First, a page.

Methods
iDEA overview
Here, we provide a brief overview of iDEA, with technical details provided in Supplementary Notes 1, 2. iDEA models all genes jointly and requires summary statistics from standard DE analysis for all genes. These summary statistics are in the form of marginal DE effect size estimate \(\hat \beta _j\) and its standard error \({\mathrm{se}}\left( {\hat \beta _j} \right),j = 1,2, \cdots p\), where p is the number of genes. We assume that the estimated DE effect size centers around the true effect size \(\hat \beta _j\sim N\left( {\beta _j,{\mathrm{se}}\left( {\hat \beta _j} \right)^2} \right)\), and that the true effect size β_{j} follows a mixture of two distributions depending on whether jth gene is a DE gene or not:
where π_{j} is the prior probability of being a DE gene; \(\sigma _{\upbeta}^2\) is a scaling factor that determines the DE effect size strength; and δ_{0} is the Dirac function that represents a point mass at zero. Therefore, with proportion π_{j}, jth gene is a DE gene and its DE effect size β_{j} follows a normal distribution with a large variance \({\mathrm{se}}\left( {\hat \beta _j} \right)^2\sigma _\beta ^2\). With proportion \(1  \pi _j\), jth gene is a nonDE gene and its DE effect size is exactly zero. Note that our modeling above is also equivalent to modeling using marginal zstatistics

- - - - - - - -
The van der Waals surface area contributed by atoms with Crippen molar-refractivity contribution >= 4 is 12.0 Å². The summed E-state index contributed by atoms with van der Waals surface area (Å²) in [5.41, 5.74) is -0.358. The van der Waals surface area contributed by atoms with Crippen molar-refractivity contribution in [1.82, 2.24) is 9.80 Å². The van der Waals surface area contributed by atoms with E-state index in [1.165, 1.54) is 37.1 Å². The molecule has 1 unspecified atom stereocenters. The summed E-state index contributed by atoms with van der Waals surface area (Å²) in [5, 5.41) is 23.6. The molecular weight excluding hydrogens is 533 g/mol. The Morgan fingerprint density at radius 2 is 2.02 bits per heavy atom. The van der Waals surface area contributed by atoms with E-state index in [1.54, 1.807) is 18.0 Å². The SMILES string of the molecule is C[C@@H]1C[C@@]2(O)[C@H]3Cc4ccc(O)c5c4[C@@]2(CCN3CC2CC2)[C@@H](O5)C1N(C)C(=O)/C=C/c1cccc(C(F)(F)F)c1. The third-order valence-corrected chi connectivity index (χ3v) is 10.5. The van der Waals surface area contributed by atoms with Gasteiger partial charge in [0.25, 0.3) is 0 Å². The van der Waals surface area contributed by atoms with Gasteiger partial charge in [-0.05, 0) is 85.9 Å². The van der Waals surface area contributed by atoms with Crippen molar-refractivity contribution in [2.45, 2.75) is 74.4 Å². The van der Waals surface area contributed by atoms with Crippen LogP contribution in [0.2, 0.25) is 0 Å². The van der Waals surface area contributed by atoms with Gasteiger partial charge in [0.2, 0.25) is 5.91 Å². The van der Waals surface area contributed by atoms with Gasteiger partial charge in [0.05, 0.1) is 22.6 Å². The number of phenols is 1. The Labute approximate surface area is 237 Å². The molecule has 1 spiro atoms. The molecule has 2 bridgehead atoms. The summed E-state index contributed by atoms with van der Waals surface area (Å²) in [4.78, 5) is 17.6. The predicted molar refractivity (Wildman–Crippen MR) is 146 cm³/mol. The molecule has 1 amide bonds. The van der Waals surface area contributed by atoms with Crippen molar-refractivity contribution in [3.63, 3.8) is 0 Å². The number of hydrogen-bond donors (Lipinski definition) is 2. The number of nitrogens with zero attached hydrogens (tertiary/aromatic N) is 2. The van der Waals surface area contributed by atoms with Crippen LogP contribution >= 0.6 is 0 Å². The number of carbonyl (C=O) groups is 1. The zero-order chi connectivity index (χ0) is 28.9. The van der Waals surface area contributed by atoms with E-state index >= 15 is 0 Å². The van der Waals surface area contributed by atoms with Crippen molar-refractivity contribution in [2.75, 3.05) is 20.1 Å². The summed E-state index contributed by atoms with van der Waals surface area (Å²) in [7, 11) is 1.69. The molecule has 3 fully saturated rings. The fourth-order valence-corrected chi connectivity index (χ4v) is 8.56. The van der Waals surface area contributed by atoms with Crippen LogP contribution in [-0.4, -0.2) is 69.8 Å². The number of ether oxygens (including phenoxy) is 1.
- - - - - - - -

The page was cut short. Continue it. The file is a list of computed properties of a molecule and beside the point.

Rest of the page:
where z_{j} is the marginal zscore on the DE evidence for the jth gene.
In Eq. (1), we have scaled the variance with respect to \({\mathrm{se}}\left( {\hat \beta _j} \right)^2\) using the scaling factor \(\sigma _{\upbeta}^2\), so that our analysis results are scale invariant; that is, the results remain the same regardless what the DE effect size is measured on.
For the scaling factor, we followed existing statistical literature and chose the conjugate distribution for a variance parameter as the prior for \(\sigma _{\upbeta}^2.\) Specifically, we specify an inverse gamma prior on \(\sigma _{\upbeta}^2\): \(\sigma _{\upbeta}^2\sim {\mathrm{InvG}}(a_{\upbeta},b_{\upbeta})\) with \(a_{\upbeta} = 3.0,b_{\upbeta} = 20.0\), which ensures a prior mean of 10 ( = b_{β}/(a_{β}–1) and the existence of a prior variance (which requires a_{β} > 2). To integrate the gene set information into the above model, we model the genespecific probability of being a DE gene as